Heritage United

Heritage Communities employees pose outside a facility in Arizona, wearing “Heritage United” T-shirts. The Heritage at Sagewood is the company’s Grand Island facility, (Courtesy photo)

Heritage Communities, which has a senior living facility in Grand Island, has launched a program that includes T-shirts, posters and employee bonuses to help staff members, residents and family members get through the COVID-19 pandemic.

The program, which kicked off in March, is called Heritage United.

Based in Omaha, Heritage Communities owns and manages 14 senior living communities in Nebraska, Iowa and Arizona. One of them is The Heritage at Sagewood in Grand Island.

As it became clear that COVID-19 presented a serious risk to older adults, Heritage Communities implemented numerous changes in protocol.

“While many of our residents, family members and associates were very understanding about these changes, we received feedback from some who struggled to understand why all these restrictions and changes were taking place,” CEO Farhan Khan said in a news release. “Although everything we were doing was in the interest of protecting a population that is very vulnerable, we would never want any of those audiences to feel like it’s ‘us against them.’ By listening to the feedback collectively, we realized we could do a better job communicating that we were only going to be successful if we were all in this together … Heritage United.”

Heritage United represents the “combined efforts of residents, their family members and all of our associates, working together to keep our residents’ safety and health a top priority,” Lacy Jungman said in a phone interview.

Jungman, who lives in Omaha, is vice president of communications for Heritage Communities.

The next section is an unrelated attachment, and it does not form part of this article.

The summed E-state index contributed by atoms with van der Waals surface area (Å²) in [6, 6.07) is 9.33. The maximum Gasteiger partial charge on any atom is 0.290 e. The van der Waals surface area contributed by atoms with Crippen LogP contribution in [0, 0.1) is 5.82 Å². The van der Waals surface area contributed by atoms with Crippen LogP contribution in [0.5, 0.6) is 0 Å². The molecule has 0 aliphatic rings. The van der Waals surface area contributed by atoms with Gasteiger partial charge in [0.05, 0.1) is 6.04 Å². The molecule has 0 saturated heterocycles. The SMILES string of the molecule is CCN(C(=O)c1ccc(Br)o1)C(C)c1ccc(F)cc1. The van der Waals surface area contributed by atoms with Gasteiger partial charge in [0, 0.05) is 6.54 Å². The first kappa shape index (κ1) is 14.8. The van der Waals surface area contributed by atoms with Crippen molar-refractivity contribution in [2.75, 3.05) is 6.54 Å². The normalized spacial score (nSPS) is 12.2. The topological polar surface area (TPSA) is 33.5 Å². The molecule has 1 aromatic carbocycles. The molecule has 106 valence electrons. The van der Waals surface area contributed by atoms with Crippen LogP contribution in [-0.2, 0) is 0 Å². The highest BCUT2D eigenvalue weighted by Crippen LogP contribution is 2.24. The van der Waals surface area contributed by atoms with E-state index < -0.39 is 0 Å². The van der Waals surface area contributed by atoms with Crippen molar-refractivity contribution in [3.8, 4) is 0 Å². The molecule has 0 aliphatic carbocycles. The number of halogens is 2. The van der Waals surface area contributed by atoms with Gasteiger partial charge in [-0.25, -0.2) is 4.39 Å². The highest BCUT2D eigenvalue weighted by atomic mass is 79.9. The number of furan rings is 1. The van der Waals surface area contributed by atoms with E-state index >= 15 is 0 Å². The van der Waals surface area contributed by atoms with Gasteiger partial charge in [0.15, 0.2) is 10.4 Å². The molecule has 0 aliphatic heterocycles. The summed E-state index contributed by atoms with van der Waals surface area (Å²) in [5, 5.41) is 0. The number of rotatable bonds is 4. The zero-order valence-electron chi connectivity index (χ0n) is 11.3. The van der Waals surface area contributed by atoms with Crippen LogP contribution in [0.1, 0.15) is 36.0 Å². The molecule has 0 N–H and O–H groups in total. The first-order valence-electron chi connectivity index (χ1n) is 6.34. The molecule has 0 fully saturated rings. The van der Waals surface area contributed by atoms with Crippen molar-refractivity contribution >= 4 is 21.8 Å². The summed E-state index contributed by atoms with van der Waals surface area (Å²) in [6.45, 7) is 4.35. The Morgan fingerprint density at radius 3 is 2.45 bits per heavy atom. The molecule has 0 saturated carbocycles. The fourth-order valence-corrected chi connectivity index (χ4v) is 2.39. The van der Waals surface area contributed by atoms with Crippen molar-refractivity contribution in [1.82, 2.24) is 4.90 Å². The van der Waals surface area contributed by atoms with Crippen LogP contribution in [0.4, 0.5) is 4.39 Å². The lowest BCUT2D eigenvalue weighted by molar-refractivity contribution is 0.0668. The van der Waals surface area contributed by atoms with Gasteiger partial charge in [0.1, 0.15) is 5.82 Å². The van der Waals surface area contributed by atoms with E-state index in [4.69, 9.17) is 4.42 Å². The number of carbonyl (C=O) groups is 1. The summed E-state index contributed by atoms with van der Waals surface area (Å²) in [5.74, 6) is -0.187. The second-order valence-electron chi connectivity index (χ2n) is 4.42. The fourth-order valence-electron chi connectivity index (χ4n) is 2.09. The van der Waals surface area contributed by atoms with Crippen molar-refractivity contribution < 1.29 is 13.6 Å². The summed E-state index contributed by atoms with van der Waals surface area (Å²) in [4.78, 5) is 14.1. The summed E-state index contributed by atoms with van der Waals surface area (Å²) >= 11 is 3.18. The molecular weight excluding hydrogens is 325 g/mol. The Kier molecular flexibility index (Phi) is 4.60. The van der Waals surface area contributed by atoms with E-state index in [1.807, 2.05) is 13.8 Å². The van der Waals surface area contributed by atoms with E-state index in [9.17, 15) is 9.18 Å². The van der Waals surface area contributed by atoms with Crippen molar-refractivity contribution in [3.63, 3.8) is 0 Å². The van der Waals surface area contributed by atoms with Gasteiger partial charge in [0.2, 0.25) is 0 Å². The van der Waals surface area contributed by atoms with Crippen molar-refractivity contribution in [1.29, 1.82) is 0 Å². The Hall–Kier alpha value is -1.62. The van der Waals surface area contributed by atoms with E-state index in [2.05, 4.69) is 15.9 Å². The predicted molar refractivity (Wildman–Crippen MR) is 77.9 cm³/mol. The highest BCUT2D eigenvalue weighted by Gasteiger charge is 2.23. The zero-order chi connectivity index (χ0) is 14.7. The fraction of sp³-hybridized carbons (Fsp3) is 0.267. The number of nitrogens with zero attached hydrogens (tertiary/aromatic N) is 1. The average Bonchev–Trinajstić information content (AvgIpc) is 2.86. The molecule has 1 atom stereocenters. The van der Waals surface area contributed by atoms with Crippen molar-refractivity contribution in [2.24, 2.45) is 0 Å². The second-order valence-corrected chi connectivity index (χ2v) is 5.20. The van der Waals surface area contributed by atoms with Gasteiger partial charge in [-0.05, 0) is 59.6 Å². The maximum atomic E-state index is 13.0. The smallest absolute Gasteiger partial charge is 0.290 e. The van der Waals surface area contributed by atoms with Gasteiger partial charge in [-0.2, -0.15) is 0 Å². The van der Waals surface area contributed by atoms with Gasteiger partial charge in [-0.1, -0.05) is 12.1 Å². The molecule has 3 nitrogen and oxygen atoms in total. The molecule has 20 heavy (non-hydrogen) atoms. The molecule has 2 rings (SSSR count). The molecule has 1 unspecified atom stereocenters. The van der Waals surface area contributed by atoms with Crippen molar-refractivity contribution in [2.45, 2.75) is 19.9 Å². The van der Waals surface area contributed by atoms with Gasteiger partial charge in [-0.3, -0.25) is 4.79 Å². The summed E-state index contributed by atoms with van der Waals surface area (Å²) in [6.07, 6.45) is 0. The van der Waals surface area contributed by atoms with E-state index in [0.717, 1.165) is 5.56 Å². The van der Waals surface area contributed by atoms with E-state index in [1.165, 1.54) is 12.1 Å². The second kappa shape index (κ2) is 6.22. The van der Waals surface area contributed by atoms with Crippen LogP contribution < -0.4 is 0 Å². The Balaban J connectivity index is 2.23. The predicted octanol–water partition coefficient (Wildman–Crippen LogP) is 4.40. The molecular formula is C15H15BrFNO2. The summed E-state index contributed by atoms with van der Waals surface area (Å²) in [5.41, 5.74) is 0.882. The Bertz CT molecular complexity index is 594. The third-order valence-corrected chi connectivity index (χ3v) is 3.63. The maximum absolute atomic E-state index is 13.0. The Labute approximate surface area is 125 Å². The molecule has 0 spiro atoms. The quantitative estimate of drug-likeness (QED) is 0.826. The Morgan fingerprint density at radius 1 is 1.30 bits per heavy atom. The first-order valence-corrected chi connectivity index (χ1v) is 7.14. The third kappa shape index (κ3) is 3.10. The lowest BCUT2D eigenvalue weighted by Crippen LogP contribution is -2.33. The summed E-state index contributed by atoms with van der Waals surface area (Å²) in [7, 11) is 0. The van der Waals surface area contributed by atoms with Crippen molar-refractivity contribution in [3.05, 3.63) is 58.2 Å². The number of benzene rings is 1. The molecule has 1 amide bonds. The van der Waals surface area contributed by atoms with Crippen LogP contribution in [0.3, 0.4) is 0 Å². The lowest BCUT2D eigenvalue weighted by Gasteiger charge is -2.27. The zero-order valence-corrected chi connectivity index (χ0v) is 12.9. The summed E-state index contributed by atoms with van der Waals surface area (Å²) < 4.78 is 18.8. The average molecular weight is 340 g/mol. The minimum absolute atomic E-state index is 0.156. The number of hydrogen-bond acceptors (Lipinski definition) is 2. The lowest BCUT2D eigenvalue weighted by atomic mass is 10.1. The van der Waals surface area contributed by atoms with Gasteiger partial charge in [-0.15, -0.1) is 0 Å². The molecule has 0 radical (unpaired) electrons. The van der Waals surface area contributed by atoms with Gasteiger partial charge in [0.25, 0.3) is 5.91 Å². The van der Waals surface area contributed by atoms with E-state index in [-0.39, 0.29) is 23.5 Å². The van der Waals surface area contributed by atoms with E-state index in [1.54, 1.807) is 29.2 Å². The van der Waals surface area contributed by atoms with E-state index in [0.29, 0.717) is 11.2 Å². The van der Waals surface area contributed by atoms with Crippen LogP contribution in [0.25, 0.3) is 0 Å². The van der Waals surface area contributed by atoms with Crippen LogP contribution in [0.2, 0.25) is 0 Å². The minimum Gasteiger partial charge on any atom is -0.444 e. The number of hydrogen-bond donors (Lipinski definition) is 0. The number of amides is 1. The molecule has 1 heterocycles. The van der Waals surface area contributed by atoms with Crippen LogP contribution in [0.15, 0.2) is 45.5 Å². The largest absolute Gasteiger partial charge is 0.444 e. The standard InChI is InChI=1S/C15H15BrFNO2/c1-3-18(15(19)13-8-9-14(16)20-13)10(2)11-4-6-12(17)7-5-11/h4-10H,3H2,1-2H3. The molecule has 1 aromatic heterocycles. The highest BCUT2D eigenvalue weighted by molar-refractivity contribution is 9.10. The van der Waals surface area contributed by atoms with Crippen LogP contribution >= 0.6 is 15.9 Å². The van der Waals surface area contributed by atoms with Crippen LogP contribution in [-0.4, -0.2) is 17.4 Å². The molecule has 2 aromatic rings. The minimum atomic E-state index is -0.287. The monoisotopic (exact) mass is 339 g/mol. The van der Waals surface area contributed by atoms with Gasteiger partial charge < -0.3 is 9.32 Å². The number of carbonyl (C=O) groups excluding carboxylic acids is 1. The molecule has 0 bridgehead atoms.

Families participate in the Heritage United campaign by recognizing that a visit might expose residents to COVID-19.

Residents honor the initiative by making the choice to wear a mask if they need to, or to limit visits to their salon or hairdresser, “because they understand the implications if they should bring the virus back to other residents,” Jungman said.

The campaign is meant to inform, motivate and encourage everyone involved, express respect and boost morale.

Employees, known as associates, should be commended for “continuing to show up every day even though it’s hard. It’s challenging, and they’re on the front lines,” she said. The initiative is about “the three entities working together for the best interests of those most vulnerable.”

Posters and signs are displayed throughout the Heritage communities “to show gratitude and support for the hard-working staff,” says a news release.

The company gave “Heritage United” T-shirts to all 1,000 associates. When families and residents expressed interest in obtaining T-shirts for themselves, an ordering link was set up.

More than $4,000 was raised for the Employee Care Fund. The money will go to employees who are having financial difficulties. The company also tripled the Employee Care Fund resources from $10,000 to $30,000, knowing more associates may be in need.

Heritage Communities is paying all telehealth co-pays for associates who have Heritage benefits through the end of May.

In addition, Heritage Communities will pay $1,100 in bonuses to qualifying associates working through the COVID-19 crisis.

Those bonuses were “created for our front-line staff,” including CNAs, housekeepers and maintenance workers, Jungman said.

The Heritage United mission will continue after the COVID-19 outbreak is gone, she said.

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